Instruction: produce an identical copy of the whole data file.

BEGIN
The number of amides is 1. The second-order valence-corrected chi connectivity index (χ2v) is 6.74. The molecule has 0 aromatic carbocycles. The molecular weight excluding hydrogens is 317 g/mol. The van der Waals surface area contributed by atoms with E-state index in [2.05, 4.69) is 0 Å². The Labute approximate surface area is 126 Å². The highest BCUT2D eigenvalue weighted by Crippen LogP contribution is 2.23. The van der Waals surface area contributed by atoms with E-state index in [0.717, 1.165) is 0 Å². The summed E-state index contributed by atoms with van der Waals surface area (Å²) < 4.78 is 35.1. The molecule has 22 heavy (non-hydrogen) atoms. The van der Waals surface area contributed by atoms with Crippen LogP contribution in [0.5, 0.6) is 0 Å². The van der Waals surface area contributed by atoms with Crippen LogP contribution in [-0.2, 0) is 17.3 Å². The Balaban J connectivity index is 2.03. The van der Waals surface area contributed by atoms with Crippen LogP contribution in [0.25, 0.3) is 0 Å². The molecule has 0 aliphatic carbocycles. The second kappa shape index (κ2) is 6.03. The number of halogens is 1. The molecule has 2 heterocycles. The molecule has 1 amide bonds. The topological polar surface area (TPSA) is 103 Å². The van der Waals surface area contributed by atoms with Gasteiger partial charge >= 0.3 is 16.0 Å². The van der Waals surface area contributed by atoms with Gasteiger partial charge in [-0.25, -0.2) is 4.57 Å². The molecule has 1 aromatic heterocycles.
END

The number of amides is 1. The second-order valence-corrected chi connectivity index (χ2v) is 6.74. The molecule has 0 aromatic carbocycles. The molecular weight excluding hydrogens is 317 g/mol. The van der Waals surface area contributed by atoms with E-state index in [2.05, 4.69) is 0 Å². The Labute approximate surface area is 126 Å². The highest BCUT2D eigenvalue weighted by Crippen LogP contribution is 2.23. The van der Waals surface area contributed by atoms with E-state index in [0.717, 1.165) is 0 Å². The summed E-state index contributed by atoms with van der Waals surface area (Å²) < 4.78 is 35.1. The molecule has 22 heavy (non-hydrogen) atoms. The van der Waals surface area contributed by atoms with Crippen LogP contribution in [0.5, 0.6) is 0 Å². The van der Waals surface area contributed by atoms with Crippen LogP contribution in [-0.2, 0) is 17.3 Å². The Balaban J connectivity index is 2.03. The van der Waals surface area contributed by atoms with Crippen LogP contribution in [0.25, 0.3) is 0 Å². The molecule has 0 aliphatic carbocycles. The second kappa shape index (κ2) is 6.03. The number of halogens is 1. The molecule has 2 heterocycles. The molecule has 1 amide bonds. The topological polar surface area (TPSA) is 103 Å². The van der Waals surface area contributed by atoms with Gasteiger partial charge >= 0.3 is 16.0 Å². The van der Waals surface area contributed by atoms with Gasteiger partial charge in [-0.25, -0.2) is 4.57 Å². The molecule has 1 aromatic heterocycles.